You get them by email. You see them as comments on your blog. You read them through the Contact Us section of your website. And they want you to worry.
They’re the SEO fearmongers.
My wife Rona Fischman opened an email that began politely, “I thought you might like to know some of the reasons why you are not getting enough search engine & social media traffic on your website.” It went on–mostly in bold blue font that screamed from the page–to list the same useless advice that she and I have both seen from search engine optimizers over and over again.
Why useless? Because it’s generic. The fearmongers don’t know you and they don’t know your audience. Here are three reasons not to worry about SEO:
- You might not need to be found. If you’re a nonprofit, these days you may already be serving more clients than you can handle! If you’re a referral-based business, random searches are the equivalent of cold calls. They’re low-percentage sources. Why attract people who may never do business with you when you can spend the time and money attracting people who already want your services?
- Social media may do better for you than search. If you do need to be found, wouldn’t you rather be found in good company? People are not just Googling “realtor” (for instance) and calling the first on the list. Instead, they’re asking their friends to recommend someone. Facebook or Yelp may be more important to you than Google or Bing.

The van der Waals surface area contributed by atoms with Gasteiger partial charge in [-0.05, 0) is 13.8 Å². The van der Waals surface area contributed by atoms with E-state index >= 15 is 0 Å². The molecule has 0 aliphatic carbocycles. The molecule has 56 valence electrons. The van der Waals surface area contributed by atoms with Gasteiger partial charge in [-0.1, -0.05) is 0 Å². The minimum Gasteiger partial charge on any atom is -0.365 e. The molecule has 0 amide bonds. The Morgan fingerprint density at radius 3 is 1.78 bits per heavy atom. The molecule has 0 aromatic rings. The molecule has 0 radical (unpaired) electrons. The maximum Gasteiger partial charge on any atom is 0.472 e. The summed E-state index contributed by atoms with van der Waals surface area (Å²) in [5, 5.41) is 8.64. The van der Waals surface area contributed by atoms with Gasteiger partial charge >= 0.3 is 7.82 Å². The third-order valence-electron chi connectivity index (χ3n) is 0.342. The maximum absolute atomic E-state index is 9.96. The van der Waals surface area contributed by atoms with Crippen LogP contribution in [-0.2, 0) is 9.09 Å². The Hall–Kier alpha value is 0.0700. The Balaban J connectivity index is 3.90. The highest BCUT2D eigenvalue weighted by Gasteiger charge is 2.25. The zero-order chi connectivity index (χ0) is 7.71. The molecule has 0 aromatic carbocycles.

- What do they find when they get there? Improving the content on your website may get you better results for less money than increasing the number of people who ever happen to take a look at it. Spend your resources on content creation and content marketing.
You shouldn’t worry about SEO–but paying just a little bit of attention to it might be worth your while. Here’s a piece I wrote about “How To Get Found: SEO and the Small Nonprofit.” It includes ten tips on getting more eyeballs to your site. But most of them are not SEO.
Don’t worry, be effective!